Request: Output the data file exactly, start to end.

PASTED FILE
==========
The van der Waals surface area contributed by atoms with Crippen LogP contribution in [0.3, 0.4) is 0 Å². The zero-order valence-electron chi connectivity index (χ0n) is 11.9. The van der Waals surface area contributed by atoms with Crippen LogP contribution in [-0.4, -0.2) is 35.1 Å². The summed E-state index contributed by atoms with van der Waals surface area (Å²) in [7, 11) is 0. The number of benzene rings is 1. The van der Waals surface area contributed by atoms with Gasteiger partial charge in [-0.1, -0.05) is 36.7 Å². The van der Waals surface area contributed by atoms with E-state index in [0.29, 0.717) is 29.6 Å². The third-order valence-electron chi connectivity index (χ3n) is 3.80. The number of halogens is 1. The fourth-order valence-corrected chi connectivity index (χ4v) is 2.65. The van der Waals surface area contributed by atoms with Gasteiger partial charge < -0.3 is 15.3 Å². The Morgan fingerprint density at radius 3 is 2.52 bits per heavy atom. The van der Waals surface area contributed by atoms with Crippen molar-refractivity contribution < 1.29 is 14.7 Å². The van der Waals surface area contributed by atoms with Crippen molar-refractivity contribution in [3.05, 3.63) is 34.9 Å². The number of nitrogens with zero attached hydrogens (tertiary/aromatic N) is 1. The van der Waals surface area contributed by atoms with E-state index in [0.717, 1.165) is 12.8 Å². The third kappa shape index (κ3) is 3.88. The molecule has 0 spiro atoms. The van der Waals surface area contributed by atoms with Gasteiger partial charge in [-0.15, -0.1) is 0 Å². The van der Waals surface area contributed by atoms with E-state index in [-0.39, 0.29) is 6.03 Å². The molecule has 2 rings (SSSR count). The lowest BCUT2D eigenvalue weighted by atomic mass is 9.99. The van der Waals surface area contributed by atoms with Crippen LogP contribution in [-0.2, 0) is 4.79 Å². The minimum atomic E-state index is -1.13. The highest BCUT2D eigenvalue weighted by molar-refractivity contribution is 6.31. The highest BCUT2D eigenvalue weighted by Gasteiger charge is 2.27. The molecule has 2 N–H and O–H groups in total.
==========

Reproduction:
The van der Waals surface area contributed by atoms with Crippen LogP contribution in [0.3, 0.4) is 0 Å². The zero-order valence-electron chi connectivity index (χ0n) is 11.9. The van der Waals surface area contributed by atoms with Crippen LogP contribution in [-0.4, -0.2) is 35.1 Å². The summed E-state index contributed by atoms with van der Waals surface area (Å²) in [7, 11) is 0. The number of benzene rings is 1. The van der Waals surface area contributed by atoms with Gasteiger partial charge in [-0.1, -0.05) is 36.7 Å². The van der Waals surface area contributed by atoms with E-state index in [0.29, 0.717) is 29.6 Å². The third-order valence-electron chi connectivity index (χ3n) is 3.80. The number of halogens is 1. The fourth-order valence-corrected chi connectivity index (χ4v) is 2.65. The van der Waals surface area contributed by atoms with Gasteiger partial charge < -0.3 is 15.3 Å². The Morgan fingerprint density at radius 3 is 2.52 bits per heavy atom. The van der Waals surface area contributed by atoms with Crippen molar-refractivity contribution < 1.29 is 14.7 Å². The van der Waals surface area contributed by atoms with Crippen molar-refractivity contribution in [3.05, 3.63) is 34.9 Å². The number of nitrogens with zero attached hydrogens (tertiary/aromatic N) is 1. The van der Waals surface area contributed by atoms with E-state index in [0.717, 1.165) is 12.8 Å². The third kappa shape index (κ3) is 3.88. The molecule has 0 spiro atoms. The van der Waals surface area contributed by atoms with Gasteiger partial charge in [-0.15, -0.1) is 0 Å². The van der Waals surface area contributed by atoms with E-state index in [-0.39, 0.29) is 6.03 Å². The molecule has 2 rings (SSSR count). The lowest BCUT2D eigenvalue weighted by atomic mass is 9.99. The van der Waals surface area contributed by atoms with Crippen LogP contribution in [-0.2, 0) is 4.79 Å². The minimum atomic E-state index is -1.13. The highest BCUT2D eigenvalue weighted by molar-refractivity contribution is 6.31. The highest BCUT2D eigenvalue weighted by Gasteiger charge is 2.27. The molecule has 2 N–H and O–H groups in total.